LiP-Flow: Learning Inference-Time Priors for Codec Avatars via Normalizing Flows in Latent Space

1ETH Z├╝rich, Department of Computer Science
2CVSSP, University of Surrey
3Meta Reality Labs Research



VR telepresence promises immersive social interactions. To experience the presence of others as genuine, such a system must provide photo-realistic 3D renderings, capture fine-grained details such as pores and hair, and produce subtle facial dynamics.

Neural face avatars that are trained with multi-view imagery from a 40+ camera dome can produce high-fidelity 3D reconstructions. However, at inference time, they must be driven by limited inputs such as partial views recorded by headset-mounted cameras, frontal-view images or sparse facial landmarks from a front-facing camera.

To mitigate this asymmetry, we introduce a prior model that is conditioned on the runtime inputs and tie this prior space to the 3D face model via a normalizing flow in the latent space. Our proposed model, LiP-Flow, consists of two encoders that learn representations from the rich training-time and impoverished inference-time observations.

The normalizing flow network bridges the two representation spaces and transforms latent samples from one domain to another, allowing us to define a latent likelihood objective. We trained our model end-to-end to maximize the similarity of both representation spaces and the reconstruction quality, making the 3D face model aware of the limited driving signals.

Inference-time Optimization

The inference-time encoder learns a prior distribution over less informative driving signals, which is more expressive than the standard Gaussian prior. Here we visualize samples from the estimated prior distribution given 2D keypoints as input.

Our learned prior is able to capture the variance due to missing information in the observations. We leverage it for inference-time optimization, where the latent code is fitted to observations. In addition to the reconstruction objective, we estimate the likelihood of the latent codes by using our learned prior.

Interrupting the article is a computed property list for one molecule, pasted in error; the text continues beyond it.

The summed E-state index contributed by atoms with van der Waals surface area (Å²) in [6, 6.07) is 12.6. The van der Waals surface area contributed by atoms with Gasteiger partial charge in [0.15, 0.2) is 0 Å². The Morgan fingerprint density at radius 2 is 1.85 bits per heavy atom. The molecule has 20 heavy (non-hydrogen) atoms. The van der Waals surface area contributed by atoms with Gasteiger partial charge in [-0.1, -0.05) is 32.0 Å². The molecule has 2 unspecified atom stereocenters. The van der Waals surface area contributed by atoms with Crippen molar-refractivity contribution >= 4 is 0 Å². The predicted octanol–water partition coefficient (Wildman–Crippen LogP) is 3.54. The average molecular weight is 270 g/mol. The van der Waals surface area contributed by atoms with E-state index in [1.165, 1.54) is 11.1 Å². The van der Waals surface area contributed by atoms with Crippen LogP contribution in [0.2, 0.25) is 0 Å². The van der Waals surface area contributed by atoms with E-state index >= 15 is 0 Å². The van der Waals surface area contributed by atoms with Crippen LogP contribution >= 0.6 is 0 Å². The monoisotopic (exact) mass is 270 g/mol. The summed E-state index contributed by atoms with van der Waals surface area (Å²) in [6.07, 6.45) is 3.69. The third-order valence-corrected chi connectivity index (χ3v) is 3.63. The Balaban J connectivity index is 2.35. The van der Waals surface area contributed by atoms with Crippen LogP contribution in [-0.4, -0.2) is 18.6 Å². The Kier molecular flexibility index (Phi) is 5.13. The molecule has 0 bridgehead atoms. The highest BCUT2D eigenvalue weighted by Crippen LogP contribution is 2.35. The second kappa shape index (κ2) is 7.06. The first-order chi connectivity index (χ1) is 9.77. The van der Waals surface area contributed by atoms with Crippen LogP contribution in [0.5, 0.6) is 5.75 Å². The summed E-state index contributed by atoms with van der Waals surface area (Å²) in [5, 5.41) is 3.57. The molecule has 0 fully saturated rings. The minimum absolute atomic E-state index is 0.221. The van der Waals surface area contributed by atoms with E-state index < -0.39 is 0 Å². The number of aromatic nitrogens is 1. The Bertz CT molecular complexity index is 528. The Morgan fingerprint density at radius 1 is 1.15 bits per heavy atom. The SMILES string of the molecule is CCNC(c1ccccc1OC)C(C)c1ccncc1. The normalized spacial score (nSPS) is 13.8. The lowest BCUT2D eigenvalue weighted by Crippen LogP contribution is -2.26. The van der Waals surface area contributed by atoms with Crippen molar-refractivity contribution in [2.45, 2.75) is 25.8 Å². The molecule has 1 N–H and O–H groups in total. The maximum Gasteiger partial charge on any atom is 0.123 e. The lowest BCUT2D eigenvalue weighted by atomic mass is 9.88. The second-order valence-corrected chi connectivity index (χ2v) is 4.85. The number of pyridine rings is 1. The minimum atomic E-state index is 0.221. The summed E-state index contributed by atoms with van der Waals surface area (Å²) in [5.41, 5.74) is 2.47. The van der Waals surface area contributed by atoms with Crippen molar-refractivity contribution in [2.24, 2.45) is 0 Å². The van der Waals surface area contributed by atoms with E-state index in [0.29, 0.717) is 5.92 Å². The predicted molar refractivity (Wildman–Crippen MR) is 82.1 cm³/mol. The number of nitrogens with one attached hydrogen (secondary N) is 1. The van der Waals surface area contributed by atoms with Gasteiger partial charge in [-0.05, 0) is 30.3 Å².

An overview of latent space concepts illustrated with HMC inputs. Details are skipped for brevity. The decoder, D, decodes a view-specific texture and mesh for a given view vector v and a latent code z.

For extensive qualitative and quantitative comparisons, checkout paper and video.


Driving a 3D avatar with impoverished inputs. For the DAM (a) and our proposed model LiP-Flow (e), we first optimize latent codes to reconstruct the inference-time observations, and then reconstruct the full face. For the DAM Regressor baseline (c), we train a regressor to directly predict latent codes from the inference-time inputs by using the pretrained DAM-encoder Q.

Driving a 3D avatar with impoverished inputs. Fitting targets are on the left. Here we flip the rendered and the ground-truth images for a better comparison.

Random Samples from Standard Gaussian Prior

Here we compare our flow-based latent space formulation with the KL-Divergence by using the standard prior Gaussian. We visualize reconstruction results for random latent samples from the standard prior.

Our method (right) learns a more expressive latent space that leads to higher quality and more diverse samples.


      title={LiP-Flow: Learning Inference-time Priors for Codec Avatars via Normalizing Flows in Latent Space},
      author={Aksan, Emre and Ma, Shugao and Caliskan, Akin and Pidhorskyi, Stanislav and Richard, Alexander and Wei, Shih-En and Saragih, Jason and Hilliges, Otmar},
      booktitle={European Conference on Computer Vision (ECCV)},